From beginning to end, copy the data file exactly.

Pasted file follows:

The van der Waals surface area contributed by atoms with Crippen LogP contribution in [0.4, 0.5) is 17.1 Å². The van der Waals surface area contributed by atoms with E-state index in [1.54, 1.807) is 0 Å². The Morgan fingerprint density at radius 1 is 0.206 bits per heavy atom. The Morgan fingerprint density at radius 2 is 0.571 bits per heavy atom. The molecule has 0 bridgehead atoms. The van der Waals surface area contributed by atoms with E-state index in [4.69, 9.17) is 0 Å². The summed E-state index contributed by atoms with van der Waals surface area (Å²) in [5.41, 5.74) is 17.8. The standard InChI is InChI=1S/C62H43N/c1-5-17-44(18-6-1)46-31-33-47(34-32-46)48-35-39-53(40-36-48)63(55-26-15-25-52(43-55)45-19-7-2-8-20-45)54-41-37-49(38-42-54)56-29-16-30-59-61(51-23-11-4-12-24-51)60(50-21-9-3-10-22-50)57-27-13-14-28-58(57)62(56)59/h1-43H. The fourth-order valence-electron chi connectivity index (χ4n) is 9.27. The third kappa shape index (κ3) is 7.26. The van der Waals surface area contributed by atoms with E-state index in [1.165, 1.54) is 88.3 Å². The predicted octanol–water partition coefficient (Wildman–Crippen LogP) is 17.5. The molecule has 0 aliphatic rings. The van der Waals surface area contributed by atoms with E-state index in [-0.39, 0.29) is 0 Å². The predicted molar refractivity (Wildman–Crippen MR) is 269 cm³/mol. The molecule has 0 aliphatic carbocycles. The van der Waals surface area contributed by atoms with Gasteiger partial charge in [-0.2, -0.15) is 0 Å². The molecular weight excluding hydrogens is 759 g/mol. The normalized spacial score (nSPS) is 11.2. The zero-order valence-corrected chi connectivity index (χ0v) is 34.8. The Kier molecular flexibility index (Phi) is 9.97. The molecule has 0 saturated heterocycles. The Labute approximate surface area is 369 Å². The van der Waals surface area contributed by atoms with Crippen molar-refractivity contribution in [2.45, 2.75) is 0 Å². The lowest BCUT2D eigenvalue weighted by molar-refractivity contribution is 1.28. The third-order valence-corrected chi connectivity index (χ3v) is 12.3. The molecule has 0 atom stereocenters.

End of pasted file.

The van der Waals surface area contributed by atoms with Crippen LogP contribution in [0.4, 0.5) is 17.1 Å². The van der Waals surface area contributed by atoms with E-state index in [1.54, 1.807) is 0 Å². The Morgan fingerprint density at radius 1 is 0.206 bits per heavy atom. The Morgan fingerprint density at radius 2 is 0.571 bits per heavy atom. The molecule has 0 bridgehead atoms. The van der Waals surface area contributed by atoms with E-state index in [4.69, 9.17) is 0 Å². The summed E-state index contributed by atoms with van der Waals surface area (Å²) in [5.41, 5.74) is 17.8. The standard InChI is InChI=1S/C62H43N/c1-5-17-44(18-6-1)46-31-33-47(34-32-46)48-35-39-53(40-36-48)63(55-26-15-25-52(43-55)45-19-7-2-8-20-45)54-41-37-49(38-42-54)56-29-16-30-59-61(51-23-11-4-12-24-51)60(50-21-9-3-10-22-50)57-27-13-14-28-58(57)62(56)59/h1-43H. The fourth-order valence-electron chi connectivity index (χ4n) is 9.27. The third kappa shape index (κ3) is 7.26. The van der Waals surface area contributed by atoms with E-state index in [1.165, 1.54) is 88.3 Å². The predicted octanol–water partition coefficient (Wildman–Crippen LogP) is 17.5. The molecule has 0 aliphatic rings. The van der Waals surface area contributed by atoms with E-state index in [-0.39, 0.29) is 0 Å². The predicted molar refractivity (Wildman–Crippen MR) is 269 cm³/mol. The molecule has 0 aliphatic carbocycles. The van der Waals surface area contributed by atoms with Gasteiger partial charge in [-0.2, -0.15) is 0 Å². The molecular weight excluding hydrogens is 759 g/mol. The normalized spacial score (nSPS) is 11.2. The zero-order valence-corrected chi connectivity index (χ0v) is 34.8. The Kier molecular flexibility index (Phi) is 9.97. The molecule has 0 saturated heterocycles. The Labute approximate surface area is 369 Å². The van der Waals surface area contributed by atoms with Crippen molar-refractivity contribution in [2.45, 2.75) is 0 Å². The lowest BCUT2D eigenvalue weighted by molar-refractivity contribution is 1.28. The third-order valence-corrected chi connectivity index (χ3v) is 12.3. The molecule has 0 atom stereocenters.